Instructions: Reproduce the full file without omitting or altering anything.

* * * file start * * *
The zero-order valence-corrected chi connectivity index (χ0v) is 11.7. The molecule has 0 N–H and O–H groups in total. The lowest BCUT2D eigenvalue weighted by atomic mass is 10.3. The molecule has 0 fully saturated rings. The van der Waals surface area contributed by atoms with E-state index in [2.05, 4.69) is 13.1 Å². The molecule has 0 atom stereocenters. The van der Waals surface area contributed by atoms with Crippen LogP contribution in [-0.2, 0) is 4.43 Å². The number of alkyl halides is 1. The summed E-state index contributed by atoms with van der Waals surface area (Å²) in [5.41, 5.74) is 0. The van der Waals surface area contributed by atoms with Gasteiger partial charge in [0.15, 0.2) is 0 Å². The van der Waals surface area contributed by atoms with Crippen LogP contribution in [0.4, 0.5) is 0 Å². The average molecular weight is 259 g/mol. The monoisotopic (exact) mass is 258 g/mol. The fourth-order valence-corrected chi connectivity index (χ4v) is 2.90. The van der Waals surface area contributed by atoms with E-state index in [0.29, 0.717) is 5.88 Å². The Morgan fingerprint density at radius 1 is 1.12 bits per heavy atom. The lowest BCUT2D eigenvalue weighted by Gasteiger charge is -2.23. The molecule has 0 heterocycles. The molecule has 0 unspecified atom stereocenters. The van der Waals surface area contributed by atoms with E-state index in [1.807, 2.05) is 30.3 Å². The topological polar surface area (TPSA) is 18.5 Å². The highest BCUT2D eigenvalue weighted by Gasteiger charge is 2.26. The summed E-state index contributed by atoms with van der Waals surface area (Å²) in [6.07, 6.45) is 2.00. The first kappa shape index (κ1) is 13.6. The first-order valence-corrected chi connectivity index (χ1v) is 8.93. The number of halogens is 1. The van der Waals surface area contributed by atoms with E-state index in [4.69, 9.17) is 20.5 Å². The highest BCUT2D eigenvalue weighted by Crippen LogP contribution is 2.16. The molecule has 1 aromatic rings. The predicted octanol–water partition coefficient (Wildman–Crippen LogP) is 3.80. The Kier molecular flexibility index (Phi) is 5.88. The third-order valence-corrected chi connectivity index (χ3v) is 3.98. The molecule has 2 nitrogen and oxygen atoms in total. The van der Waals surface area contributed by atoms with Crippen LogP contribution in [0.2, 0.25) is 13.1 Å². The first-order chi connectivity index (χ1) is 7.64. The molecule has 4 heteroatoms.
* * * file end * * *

The zero-order valence-corrected chi connectivity index (χ0v) is 11.7. The molecule has 0 N–H and O–H groups in total. The lowest BCUT2D eigenvalue weighted by atomic mass is 10.3. The molecule has 0 fully saturated rings. The van der Waals surface area contributed by atoms with E-state index in [2.05, 4.69) is 13.1 Å². The molecule has 0 atom stereocenters. The van der Waals surface area contributed by atoms with Crippen LogP contribution in [-0.2, 0) is 4.43 Å². The number of alkyl halides is 1. The summed E-state index contributed by atoms with van der Waals surface area (Å²) in [5.41, 5.74) is 0. The van der Waals surface area contributed by atoms with Gasteiger partial charge in [0.15, 0.2) is 0 Å². The van der Waals surface area contributed by atoms with Crippen LogP contribution in [0.4, 0.5) is 0 Å². The average molecular weight is 259 g/mol. The monoisotopic (exact) mass is 258 g/mol. The fourth-order valence-corrected chi connectivity index (χ4v) is 2.90. The van der Waals surface area contributed by atoms with E-state index in [0.29, 0.717) is 5.88 Å². The Morgan fingerprint density at radius 1 is 1.12 bits per heavy atom. The lowest BCUT2D eigenvalue weighted by Gasteiger charge is -2.23. The molecule has 0 heterocycles. The molecule has 0 unspecified atom stereocenters. The van der Waals surface area contributed by atoms with E-state index in [1.807, 2.05) is 30.3 Å². The topological polar surface area (TPSA) is 18.5 Å². The highest BCUT2D eigenvalue weighted by Gasteiger charge is 2.26. The summed E-state index contributed by atoms with van der Waals surface area (Å²) in [6.07, 6.45) is 2.00. The first kappa shape index (κ1) is 13.6. The first-order valence-corrected chi connectivity index (χ1v) is 8.93. The number of halogens is 1. The van der Waals surface area contributed by atoms with E-state index in [4.69, 9.17) is 20.5 Å². The highest BCUT2D eigenvalue weighted by Crippen LogP contribution is 2.16. The molecule has 1 aromatic rings. The predicted octanol–water partition coefficient (Wildman–Crippen LogP) is 3.80. The Kier molecular flexibility index (Phi) is 5.88. The third-order valence-corrected chi connectivity index (χ3v) is 3.98. The molecule has 2 nitrogen and oxygen atoms in total. The van der Waals surface area contributed by atoms with Crippen LogP contribution in [0.2, 0.25) is 13.1 Å². The first-order chi connectivity index (χ1) is 7.64. The molecule has 4 heteroatoms.